Ford, T. E. (2000). Effects of sexist humor on tolerance of sexist events. Personality and Social Psychology Bulletin, 26 (9), 1094-1107.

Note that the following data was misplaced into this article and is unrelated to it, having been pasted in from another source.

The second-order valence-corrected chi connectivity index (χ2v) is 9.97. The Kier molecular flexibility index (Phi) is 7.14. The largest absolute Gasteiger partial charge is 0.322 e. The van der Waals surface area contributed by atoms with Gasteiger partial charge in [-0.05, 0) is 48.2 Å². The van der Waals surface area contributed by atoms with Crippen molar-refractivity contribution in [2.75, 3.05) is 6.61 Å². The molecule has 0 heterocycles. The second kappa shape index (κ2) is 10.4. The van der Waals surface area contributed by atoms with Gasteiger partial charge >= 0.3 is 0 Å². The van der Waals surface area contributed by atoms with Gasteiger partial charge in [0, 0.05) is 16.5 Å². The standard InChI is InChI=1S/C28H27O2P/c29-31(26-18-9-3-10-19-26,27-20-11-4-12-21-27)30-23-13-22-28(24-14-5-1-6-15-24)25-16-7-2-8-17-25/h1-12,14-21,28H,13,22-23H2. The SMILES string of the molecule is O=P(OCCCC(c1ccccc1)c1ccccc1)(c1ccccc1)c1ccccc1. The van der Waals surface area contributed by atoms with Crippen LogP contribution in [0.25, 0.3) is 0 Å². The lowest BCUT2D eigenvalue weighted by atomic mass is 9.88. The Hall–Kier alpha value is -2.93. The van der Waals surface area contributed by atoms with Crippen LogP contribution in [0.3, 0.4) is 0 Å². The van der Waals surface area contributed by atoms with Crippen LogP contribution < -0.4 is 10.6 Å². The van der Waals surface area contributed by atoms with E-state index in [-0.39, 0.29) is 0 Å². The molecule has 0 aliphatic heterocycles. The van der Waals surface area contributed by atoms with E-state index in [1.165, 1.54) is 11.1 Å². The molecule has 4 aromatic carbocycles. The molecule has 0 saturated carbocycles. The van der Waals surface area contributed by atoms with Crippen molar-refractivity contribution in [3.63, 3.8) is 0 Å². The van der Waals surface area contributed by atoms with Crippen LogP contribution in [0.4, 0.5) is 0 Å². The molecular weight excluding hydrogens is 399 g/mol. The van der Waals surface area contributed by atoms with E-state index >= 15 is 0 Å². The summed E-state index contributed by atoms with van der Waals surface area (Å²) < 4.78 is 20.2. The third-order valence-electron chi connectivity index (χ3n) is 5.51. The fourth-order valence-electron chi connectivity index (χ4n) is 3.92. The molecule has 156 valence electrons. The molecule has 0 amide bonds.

Abstract:  The results of 3 experiments supported the hypothesis that exposure to sexist humor increases tolerance of sex discrimination among people high in hostile sexism. Ss were 260 students. The results of Experiment 1 revealed that for participants high in hostile sexism, exposure to sexist jokes led to greater tolerance of a sexist event in comparison to exposure to neutral jokes or nonhumorous sexist communications. The results of Experiments 2 and 3 suggest that the activation of a noncritical mind set presumed to be a natural byproduct of humorous communication is critical for sexist humor to increase tolerance of sex discrimination. When sexist jokes were interpreted in a serious, critical manner, either as a result of explicit instructions (Experiment 2) or contextual cues such as the group membership of the joke teller (Experiment 3), the effects of sexist humor were nullified among participants high in hostile sexism. (PsycINFO Database Record (c) 2004 APA, all rights reserved)